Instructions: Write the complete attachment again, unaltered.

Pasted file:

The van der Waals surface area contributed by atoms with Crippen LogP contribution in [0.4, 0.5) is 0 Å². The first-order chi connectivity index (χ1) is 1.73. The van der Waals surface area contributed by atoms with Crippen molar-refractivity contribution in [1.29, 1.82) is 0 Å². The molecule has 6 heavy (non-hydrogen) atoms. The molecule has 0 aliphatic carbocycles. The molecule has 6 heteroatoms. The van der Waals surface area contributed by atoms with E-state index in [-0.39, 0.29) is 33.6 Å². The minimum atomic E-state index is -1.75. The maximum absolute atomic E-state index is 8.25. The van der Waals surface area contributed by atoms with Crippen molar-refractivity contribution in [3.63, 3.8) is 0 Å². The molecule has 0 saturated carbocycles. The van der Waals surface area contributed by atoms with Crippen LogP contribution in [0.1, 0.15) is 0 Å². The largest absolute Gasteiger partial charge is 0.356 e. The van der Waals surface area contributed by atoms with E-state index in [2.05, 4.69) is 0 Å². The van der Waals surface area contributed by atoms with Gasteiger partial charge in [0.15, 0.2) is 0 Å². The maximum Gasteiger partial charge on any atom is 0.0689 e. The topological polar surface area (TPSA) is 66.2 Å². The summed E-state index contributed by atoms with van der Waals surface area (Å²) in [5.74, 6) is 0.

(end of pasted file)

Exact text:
The van der Waals surface area contributed by atoms with Crippen LogP contribution in [0.4, 0.5) is 0 Å². The first-order chi connectivity index (χ1) is 1.73. The van der Waals surface area contributed by atoms with Crippen molar-refractivity contribution in [1.29, 1.82) is 0 Å². The molecule has 6 heavy (non-hydrogen) atoms. The molecule has 0 aliphatic carbocycles. The molecule has 6 heteroatoms. The van der Waals surface area contributed by atoms with E-state index in [-0.39, 0.29) is 33.6 Å². The minimum atomic E-state index is -1.75. The maximum absolute atomic E-state index is 8.25. The van der Waals surface area contributed by atoms with Crippen molar-refractivity contribution in [3.63, 3.8) is 0 Å². The molecule has 0 saturated carbocycles. The van der Waals surface area contributed by atoms with Crippen LogP contribution in [0.1, 0.15) is 0 Å². The largest absolute Gasteiger partial charge is 0.356 e. The van der Waals surface area contributed by atoms with E-state index in [2.05, 4.69) is 0 Å². The van der Waals surface area contributed by atoms with Gasteiger partial charge in [0.15, 0.2) is 0 Å². The maximum Gasteiger partial charge on any atom is 0.0689 e. The topological polar surface area (TPSA) is 66.2 Å². The summed E-state index contributed by atoms with van der Waals surface area (Å²) in [5.74, 6) is 0.